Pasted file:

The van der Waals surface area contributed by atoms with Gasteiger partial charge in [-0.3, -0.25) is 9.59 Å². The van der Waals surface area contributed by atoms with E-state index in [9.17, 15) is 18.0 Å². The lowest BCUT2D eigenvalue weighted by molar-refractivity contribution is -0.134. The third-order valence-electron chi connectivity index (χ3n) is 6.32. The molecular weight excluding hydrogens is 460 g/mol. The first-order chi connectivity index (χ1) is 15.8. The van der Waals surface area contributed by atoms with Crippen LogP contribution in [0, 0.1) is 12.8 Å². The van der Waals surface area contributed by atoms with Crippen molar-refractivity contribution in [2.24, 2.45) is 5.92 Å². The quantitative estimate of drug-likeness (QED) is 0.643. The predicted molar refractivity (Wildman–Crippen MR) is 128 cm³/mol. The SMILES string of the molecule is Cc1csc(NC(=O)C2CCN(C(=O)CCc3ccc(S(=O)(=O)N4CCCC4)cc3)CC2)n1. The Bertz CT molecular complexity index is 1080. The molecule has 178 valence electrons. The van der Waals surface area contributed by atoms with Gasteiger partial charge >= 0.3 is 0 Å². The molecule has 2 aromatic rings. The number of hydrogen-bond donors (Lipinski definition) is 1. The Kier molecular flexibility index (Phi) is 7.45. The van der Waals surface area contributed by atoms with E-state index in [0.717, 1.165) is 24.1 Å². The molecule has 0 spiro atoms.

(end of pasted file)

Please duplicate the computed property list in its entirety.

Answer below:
The van der Waals surface area contributed by atoms with Gasteiger partial charge in [-0.3, -0.25) is 9.59 Å². The van der Waals surface area contributed by atoms with E-state index in [9.17, 15) is 18.0 Å². The lowest BCUT2D eigenvalue weighted by molar-refractivity contribution is -0.134. The third-order valence-electron chi connectivity index (χ3n) is 6.32. The molecular weight excluding hydrogens is 460 g/mol. The first-order chi connectivity index (χ1) is 15.8. The van der Waals surface area contributed by atoms with Crippen LogP contribution in [0, 0.1) is 12.8 Å². The van der Waals surface area contributed by atoms with Crippen molar-refractivity contribution in [2.24, 2.45) is 5.92 Å². The quantitative estimate of drug-likeness (QED) is 0.643. The predicted molar refractivity (Wildman–Crippen MR) is 128 cm³/mol. The SMILES string of the molecule is Cc1csc(NC(=O)C2CCN(C(=O)CCc3ccc(S(=O)(=O)N4CCCC4)cc3)CC2)n1. The Bertz CT molecular complexity index is 1080. The molecule has 178 valence electrons. The van der Waals surface area contributed by atoms with Gasteiger partial charge >= 0.3 is 0 Å². The molecule has 2 aromatic rings. The number of hydrogen-bond donors (Lipinski definition) is 1. The Kier molecular flexibility index (Phi) is 7.45. The van der Waals surface area contributed by atoms with E-state index in [0.717, 1.165) is 24.1 Å². The molecule has 0 spiro atoms.